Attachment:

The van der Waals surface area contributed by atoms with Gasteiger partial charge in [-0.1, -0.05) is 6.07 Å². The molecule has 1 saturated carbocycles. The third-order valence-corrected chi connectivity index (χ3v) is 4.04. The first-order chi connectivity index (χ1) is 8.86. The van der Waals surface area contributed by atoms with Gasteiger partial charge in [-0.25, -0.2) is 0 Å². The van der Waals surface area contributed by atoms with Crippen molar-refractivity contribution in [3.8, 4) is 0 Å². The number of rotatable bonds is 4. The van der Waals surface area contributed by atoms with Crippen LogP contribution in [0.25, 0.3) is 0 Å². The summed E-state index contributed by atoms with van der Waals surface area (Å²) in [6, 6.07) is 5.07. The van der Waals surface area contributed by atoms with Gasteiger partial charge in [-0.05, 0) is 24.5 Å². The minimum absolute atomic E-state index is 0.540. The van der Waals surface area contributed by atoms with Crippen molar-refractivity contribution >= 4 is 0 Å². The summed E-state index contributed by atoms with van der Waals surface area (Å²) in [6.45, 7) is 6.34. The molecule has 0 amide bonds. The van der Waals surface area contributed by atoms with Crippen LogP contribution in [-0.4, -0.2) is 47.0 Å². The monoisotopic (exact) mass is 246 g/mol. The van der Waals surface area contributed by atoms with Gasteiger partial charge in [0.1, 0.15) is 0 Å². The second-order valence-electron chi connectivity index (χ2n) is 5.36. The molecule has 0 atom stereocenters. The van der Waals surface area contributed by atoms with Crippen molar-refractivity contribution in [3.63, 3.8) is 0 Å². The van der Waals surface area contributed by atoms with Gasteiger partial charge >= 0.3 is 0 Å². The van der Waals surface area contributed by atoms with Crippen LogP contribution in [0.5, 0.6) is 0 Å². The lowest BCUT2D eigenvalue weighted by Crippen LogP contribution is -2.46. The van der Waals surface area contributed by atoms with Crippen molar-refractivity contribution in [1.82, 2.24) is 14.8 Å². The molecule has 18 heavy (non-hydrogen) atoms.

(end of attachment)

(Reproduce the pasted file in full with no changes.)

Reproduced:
The van der Waals surface area contributed by atoms with Gasteiger partial charge in [-0.1, -0.05) is 6.07 Å². The molecule has 1 saturated carbocycles. The third-order valence-corrected chi connectivity index (χ3v) is 4.04. The first-order chi connectivity index (χ1) is 8.86. The van der Waals surface area contributed by atoms with Gasteiger partial charge in [-0.25, -0.2) is 0 Å². The van der Waals surface area contributed by atoms with Crippen molar-refractivity contribution in [3.8, 4) is 0 Å². The number of rotatable bonds is 4. The van der Waals surface area contributed by atoms with Crippen LogP contribution in [0.25, 0.3) is 0 Å². The summed E-state index contributed by atoms with van der Waals surface area (Å²) in [6, 6.07) is 5.07. The van der Waals surface area contributed by atoms with Gasteiger partial charge in [-0.05, 0) is 24.5 Å². The minimum absolute atomic E-state index is 0.540. The van der Waals surface area contributed by atoms with Crippen molar-refractivity contribution >= 4 is 0 Å². The summed E-state index contributed by atoms with van der Waals surface area (Å²) in [6.45, 7) is 6.34. The molecule has 0 amide bonds. The van der Waals surface area contributed by atoms with Crippen LogP contribution in [-0.4, -0.2) is 47.0 Å². The monoisotopic (exact) mass is 246 g/mol. The van der Waals surface area contributed by atoms with Gasteiger partial charge in [0.1, 0.15) is 0 Å². The second-order valence-electron chi connectivity index (χ2n) is 5.36. The molecule has 0 atom stereocenters. The van der Waals surface area contributed by atoms with Crippen molar-refractivity contribution in [3.63, 3.8) is 0 Å². The van der Waals surface area contributed by atoms with Gasteiger partial charge >= 0.3 is 0 Å². The van der Waals surface area contributed by atoms with Crippen LogP contribution in [0.5, 0.6) is 0 Å². The lowest BCUT2D eigenvalue weighted by Crippen LogP contribution is -2.46. The van der Waals surface area contributed by atoms with Crippen molar-refractivity contribution in [1.82, 2.24) is 14.8 Å². The molecule has 18 heavy (non-hydrogen) atoms.